And Jehoshaphat said, “Is there not still a prophet of the Lord here, that we may inquire of Him?” So the king of Israel said to Jehoshaphat, “There is still one man, Micaiah the son of Imlah, by whom we may inquire of the Lord; but I hate him, because he does not prophesy good concerning me, but evil.” (1 Kings 22:7-8)

Jehoshaphat, king of Judah went to see Ahab, king of Israel. Jehoshaphat wanted Ahab to join him in attacking the armies of Syria. Ahab agreed. Jehoshaphat first wanted to know if God wanted him to go fight, so he asked about 400 prophets if he should go fight. As good “yes men,” they all said that they should go to battle and would be victorious. The problem was that Ahab only wanted to hear what he wanted to hear. He had not inquired from true prophets of God, but from his nice religious yes men. Isn’t that like many of our church leaders today? They want nice yes men on their elder boards. They do not really want to seek God, but simply want their ideas approved; so, they ask their “men of God,” who say, “Yes, pastor. Your plan is good. Your sermons are good. The church is great.” Our politicians do the same. They surround themselves by advisors who tell them what they want to hear, and then get irritated when they think that the common people are out of touch with reality.

Jehoshaphat, though, seemed to realize that the 400 supposed men of God were not really of God, and so he asked if there was a prophet of the Lord around. Ahab told him that there was, but said that he hated him. Why did Ahab hate the prophet Micaiah? Because he did not always tell him what he wanted to hear. Instead, he actually told him what God said. How many pastors and other Christians love to hear from yes men and women? They love to be told, “Great sermon, pastor,” even if the sermon was dry and empty. We naturally love praise more than criticism, yet we are not being honest if we reject all criticism as negative.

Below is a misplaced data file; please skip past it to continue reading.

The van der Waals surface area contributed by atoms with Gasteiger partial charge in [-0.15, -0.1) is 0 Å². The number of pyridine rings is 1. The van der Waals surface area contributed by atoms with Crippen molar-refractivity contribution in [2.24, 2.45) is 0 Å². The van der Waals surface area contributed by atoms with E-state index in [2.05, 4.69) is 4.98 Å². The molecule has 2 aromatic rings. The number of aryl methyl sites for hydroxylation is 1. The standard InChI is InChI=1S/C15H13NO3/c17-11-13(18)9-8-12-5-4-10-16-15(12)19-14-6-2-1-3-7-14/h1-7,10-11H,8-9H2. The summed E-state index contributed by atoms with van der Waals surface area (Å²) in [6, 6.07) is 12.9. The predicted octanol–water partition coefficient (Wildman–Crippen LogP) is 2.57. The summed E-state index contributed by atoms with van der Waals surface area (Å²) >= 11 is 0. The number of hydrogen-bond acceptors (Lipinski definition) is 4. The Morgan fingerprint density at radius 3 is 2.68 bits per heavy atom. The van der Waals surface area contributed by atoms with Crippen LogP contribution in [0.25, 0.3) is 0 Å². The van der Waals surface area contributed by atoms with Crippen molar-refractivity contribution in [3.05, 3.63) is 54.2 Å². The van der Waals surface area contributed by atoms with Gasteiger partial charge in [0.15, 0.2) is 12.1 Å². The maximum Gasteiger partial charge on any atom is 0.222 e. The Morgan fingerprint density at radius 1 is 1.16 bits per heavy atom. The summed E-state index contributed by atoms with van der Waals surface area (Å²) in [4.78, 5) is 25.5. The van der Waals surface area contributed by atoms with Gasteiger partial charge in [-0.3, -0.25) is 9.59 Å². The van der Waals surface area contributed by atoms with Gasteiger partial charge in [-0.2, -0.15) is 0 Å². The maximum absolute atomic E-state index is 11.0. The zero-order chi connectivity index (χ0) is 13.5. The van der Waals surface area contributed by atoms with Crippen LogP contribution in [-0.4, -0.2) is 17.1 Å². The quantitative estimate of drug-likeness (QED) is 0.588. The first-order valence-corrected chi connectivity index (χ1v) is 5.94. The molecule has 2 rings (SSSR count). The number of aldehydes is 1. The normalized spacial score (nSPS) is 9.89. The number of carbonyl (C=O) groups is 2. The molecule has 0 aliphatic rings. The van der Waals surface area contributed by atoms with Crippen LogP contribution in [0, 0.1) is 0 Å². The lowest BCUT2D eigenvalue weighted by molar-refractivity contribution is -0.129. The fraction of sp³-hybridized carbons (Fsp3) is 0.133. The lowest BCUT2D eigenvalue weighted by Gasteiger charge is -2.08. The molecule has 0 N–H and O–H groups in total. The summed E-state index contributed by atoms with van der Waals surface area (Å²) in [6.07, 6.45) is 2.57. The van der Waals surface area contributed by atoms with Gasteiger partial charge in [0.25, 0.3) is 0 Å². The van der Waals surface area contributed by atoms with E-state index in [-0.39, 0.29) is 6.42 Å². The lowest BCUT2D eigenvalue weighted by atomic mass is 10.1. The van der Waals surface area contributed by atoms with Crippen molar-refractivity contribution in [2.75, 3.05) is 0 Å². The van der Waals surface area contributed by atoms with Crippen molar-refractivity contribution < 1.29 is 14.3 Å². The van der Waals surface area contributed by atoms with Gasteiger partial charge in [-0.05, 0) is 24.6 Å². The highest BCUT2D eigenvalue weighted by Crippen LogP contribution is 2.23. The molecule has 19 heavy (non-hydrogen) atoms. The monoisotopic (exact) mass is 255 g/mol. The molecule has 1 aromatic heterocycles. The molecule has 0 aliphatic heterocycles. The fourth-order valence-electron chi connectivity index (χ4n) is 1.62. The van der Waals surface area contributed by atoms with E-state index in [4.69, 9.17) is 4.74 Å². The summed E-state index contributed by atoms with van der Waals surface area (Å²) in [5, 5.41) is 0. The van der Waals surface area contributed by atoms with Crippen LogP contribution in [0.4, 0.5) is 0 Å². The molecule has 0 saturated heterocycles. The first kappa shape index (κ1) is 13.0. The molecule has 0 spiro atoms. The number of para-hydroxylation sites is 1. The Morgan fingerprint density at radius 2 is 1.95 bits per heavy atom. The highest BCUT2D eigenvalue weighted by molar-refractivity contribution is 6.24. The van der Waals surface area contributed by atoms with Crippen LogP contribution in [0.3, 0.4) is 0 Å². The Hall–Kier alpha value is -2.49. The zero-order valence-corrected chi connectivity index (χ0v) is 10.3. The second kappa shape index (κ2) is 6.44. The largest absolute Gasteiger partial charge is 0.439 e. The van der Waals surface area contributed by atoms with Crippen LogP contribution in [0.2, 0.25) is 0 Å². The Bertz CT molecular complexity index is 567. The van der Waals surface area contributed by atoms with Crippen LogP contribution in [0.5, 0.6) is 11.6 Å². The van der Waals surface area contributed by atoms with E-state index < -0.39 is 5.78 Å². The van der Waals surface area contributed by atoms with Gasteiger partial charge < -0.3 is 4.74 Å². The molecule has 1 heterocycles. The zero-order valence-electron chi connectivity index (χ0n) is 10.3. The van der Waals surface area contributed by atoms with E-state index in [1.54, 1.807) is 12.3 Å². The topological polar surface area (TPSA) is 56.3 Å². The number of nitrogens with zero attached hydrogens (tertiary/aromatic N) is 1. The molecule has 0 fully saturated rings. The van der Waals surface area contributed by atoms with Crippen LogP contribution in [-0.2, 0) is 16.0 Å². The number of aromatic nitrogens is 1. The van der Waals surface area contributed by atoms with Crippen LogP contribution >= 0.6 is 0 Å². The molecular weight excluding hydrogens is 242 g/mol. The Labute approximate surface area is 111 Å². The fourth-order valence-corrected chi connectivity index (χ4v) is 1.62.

A messenger was sent to go get Micaiah so that they could ask him if they should go to war. The messenger knew what Ahab wanted to hear, and so he gave the prophet some advice.

Then the messenger who had gone to call Micaiah spoke to him, saying, “Now listen, the words of the prophets with one accord encourage the king. Please, let your word be like the word of one of them, and speak encouragement” (I Kings 22:13).

Micaiah told the king what he wanted to hear at first, but Ahab knew there was more that the prophet had to say. The king asked Micaiah for the whole truth, and Micaiah told him that they would be defeated. Ahab then proceeded to have Micaiah arrested and put into prison, and Ahab ended up dying in that battle, as the prophet had said.

Is that not, though, like many of our church leaders and others? They say that they want to seek God and desire truth, but if they do not hear what they want to hear, they get mad and attack the person who gave the advice. Not all pastors are like that, of course, but many are. We want to hear encouragement no matter what, as we condemn those who have anything else to say other than encouragement. We often end up deceiving ourselves because we did not really seek God and His truth, but only wanted religious affirmation of our own plans and ideas. Sometimes, though, truth is not pleasant. Sometimes reality is not what we want to hear. So, when we seek God or ask others for advice and do not hear what we wanted to hear, be thankful, anyway, and see if there is any truth in what was said. Those who are wise listen to truth and seek what is right, even if it is not what we wanted to hear.

Are you wise? Are you merely a yes man or woman? Are you more concerned in pleasing the leader than in being honest? Do you want to hear truth from others, or do you just want to be encouraged—even if you are headed in the wrong direction?

Seek God and His wisdom and word—but listen to Him, too.